Letters to the Editor

POGOs have got to go

The Philippine Star

With those grisly and shocking videos of shoot-outs and beatings making the rounds on social media, government officials – especially politicos – are scrambling over each other calling for a ban on POGOs (Philippine offshore gaming operators) and sending POGO workers, mostly Chinese, back home via deportation or their voluntarily leaving.

All these POGOs – legal and illegal – landed on our shores when the previous administration cozied up – kowtowed may be more like it – to China and embraced everything – good and bad – from our mighty neighbor. Nevermind that the Chinese government itself – no less than the president himself – banned all forms of gambling and even warned us against hosting these online gambling dens.

We only saw the money we could get from them – which, it turns out according to our money managers, to be not as much as we thought or expected; the real estate boom resulting from their needing office spaces and residential accommodations for these thousands of workers.

These hordes of “workers” – practically all young men – enjoyed visa upon arrival privileges as tourists, or benefitted from “pastillas” processing at the airports (expedited immigration processing in exchange for bribe money wrapped in paper similar to pastillas wrapping). Most of them didn’t bother to get the documentation needed to justify their extended stays and their being employed, so they don’t pay taxes and perhaps did not even bother to properly register their presence in the country.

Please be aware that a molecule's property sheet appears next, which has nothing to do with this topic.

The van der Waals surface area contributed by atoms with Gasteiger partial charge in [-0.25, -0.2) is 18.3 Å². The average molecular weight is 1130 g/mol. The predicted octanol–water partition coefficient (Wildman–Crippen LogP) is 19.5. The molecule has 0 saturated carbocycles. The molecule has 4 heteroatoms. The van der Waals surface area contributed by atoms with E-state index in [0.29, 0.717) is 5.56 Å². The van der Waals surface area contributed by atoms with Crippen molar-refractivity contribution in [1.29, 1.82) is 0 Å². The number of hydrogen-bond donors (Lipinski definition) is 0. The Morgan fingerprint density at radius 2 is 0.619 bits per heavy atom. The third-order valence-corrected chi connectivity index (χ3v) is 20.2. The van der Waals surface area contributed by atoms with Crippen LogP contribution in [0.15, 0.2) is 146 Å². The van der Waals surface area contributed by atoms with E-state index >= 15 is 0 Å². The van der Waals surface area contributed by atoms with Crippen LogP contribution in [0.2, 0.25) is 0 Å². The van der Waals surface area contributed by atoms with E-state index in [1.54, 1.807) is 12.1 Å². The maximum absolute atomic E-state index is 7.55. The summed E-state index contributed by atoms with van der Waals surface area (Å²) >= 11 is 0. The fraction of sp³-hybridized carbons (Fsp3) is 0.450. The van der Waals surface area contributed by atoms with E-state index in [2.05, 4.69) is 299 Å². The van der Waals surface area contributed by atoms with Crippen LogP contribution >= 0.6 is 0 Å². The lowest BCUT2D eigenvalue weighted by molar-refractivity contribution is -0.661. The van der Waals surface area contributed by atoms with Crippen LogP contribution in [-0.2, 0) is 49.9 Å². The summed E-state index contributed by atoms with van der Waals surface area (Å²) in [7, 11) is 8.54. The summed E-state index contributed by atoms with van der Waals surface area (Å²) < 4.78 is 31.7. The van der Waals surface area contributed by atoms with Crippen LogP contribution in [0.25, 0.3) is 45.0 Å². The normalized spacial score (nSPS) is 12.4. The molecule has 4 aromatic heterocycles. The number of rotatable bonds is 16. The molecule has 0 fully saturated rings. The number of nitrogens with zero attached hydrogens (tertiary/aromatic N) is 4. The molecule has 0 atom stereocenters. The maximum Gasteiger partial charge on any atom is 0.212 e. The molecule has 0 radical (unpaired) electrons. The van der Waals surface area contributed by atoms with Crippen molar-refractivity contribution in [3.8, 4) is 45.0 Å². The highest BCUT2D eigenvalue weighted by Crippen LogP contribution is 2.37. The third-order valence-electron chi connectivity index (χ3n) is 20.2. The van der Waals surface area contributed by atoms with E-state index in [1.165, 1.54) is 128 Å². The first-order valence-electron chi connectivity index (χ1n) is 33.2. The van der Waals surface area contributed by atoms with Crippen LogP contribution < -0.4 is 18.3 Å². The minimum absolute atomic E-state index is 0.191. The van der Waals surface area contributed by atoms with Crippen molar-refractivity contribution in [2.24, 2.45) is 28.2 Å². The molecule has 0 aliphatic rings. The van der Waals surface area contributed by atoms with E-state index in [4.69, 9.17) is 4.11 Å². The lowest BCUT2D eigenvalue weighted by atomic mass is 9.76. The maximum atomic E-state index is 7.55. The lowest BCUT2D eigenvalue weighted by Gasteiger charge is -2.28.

With all those males in town, no one considered the accompanying vices of prostitution and most probably drug use, not to mention rowdy, offensive and uncouth behavior in public places, very often in our neighborhood. And where there’s gambling, can crime be far behind?

And now that we want them out, we’re told it may be easier said than done. The justice secretary warned of a “humanitarian crisis” as these thousands – he said 40,000, a senator said it’s more like 100,000 – of Chinese nationals could be stuck here since the Chinese government has made it hard for former POGO workers to go back home.

But however difficult it may be, we have to rid our society of this scourge. Let’s not be the dumping ground of “industries” that other countries don’t want. It’s costing us much, much more than we’re getting – by any measure. The POGOs have got to go. – Matthew San Marco, Pasay City


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